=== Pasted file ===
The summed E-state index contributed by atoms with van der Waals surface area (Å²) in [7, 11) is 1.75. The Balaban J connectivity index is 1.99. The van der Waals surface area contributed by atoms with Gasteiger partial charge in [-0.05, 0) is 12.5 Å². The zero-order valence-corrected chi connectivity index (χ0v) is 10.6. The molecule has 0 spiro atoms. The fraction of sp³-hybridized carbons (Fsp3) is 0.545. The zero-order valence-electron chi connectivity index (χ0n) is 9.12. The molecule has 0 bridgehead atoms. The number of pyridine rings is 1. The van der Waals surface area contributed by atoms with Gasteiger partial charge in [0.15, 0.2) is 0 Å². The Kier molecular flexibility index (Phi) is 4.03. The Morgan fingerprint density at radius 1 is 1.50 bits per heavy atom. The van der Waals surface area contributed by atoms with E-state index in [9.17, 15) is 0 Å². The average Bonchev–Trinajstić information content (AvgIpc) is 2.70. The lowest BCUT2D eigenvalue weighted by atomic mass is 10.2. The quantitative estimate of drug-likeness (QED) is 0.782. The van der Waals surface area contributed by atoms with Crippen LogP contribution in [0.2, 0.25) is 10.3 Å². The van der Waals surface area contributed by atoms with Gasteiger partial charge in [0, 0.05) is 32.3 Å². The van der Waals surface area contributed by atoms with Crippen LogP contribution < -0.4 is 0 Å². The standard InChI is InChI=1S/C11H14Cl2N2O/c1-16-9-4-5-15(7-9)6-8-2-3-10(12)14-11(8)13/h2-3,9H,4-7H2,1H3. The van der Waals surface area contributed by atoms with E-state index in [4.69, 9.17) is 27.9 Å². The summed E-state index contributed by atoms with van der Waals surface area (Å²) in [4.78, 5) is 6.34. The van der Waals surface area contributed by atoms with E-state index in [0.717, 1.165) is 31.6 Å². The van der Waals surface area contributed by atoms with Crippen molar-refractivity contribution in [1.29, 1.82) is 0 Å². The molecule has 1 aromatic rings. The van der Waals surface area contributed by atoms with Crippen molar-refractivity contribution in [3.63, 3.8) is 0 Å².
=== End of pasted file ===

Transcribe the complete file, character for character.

The summed E-state index contributed by atoms with van der Waals surface area (Å²) in [7, 11) is 1.75. The Balaban J connectivity index is 1.99. The van der Waals surface area contributed by atoms with Gasteiger partial charge in [-0.05, 0) is 12.5 Å². The zero-order valence-corrected chi connectivity index (χ0v) is 10.6. The molecule has 0 spiro atoms. The fraction of sp³-hybridized carbons (Fsp3) is 0.545. The zero-order valence-electron chi connectivity index (χ0n) is 9.12. The molecule has 0 bridgehead atoms. The number of pyridine rings is 1. The van der Waals surface area contributed by atoms with Gasteiger partial charge in [0.15, 0.2) is 0 Å². The Kier molecular flexibility index (Phi) is 4.03. The Morgan fingerprint density at radius 1 is 1.50 bits per heavy atom. The van der Waals surface area contributed by atoms with E-state index in [9.17, 15) is 0 Å². The average Bonchev–Trinajstić information content (AvgIpc) is 2.70. The lowest BCUT2D eigenvalue weighted by atomic mass is 10.2. The quantitative estimate of drug-likeness (QED) is 0.782. The van der Waals surface area contributed by atoms with Crippen LogP contribution in [0.2, 0.25) is 10.3 Å². The van der Waals surface area contributed by atoms with Gasteiger partial charge in [0, 0.05) is 32.3 Å². The van der Waals surface area contributed by atoms with Crippen LogP contribution < -0.4 is 0 Å². The standard InChI is InChI=1S/C11H14Cl2N2O/c1-16-9-4-5-15(7-9)6-8-2-3-10(12)14-11(8)13/h2-3,9H,4-7H2,1H3. The van der Waals surface area contributed by atoms with E-state index in [4.69, 9.17) is 27.9 Å². The summed E-state index contributed by atoms with van der Waals surface area (Å²) in [4.78, 5) is 6.34. The van der Waals surface area contributed by atoms with E-state index in [0.717, 1.165) is 31.6 Å². The van der Waals surface area contributed by atoms with Crippen molar-refractivity contribution in [1.29, 1.82) is 0 Å². The molecule has 1 aromatic rings. The van der Waals surface area contributed by atoms with Crippen molar-refractivity contribution in [3.63, 3.8) is 0 Å².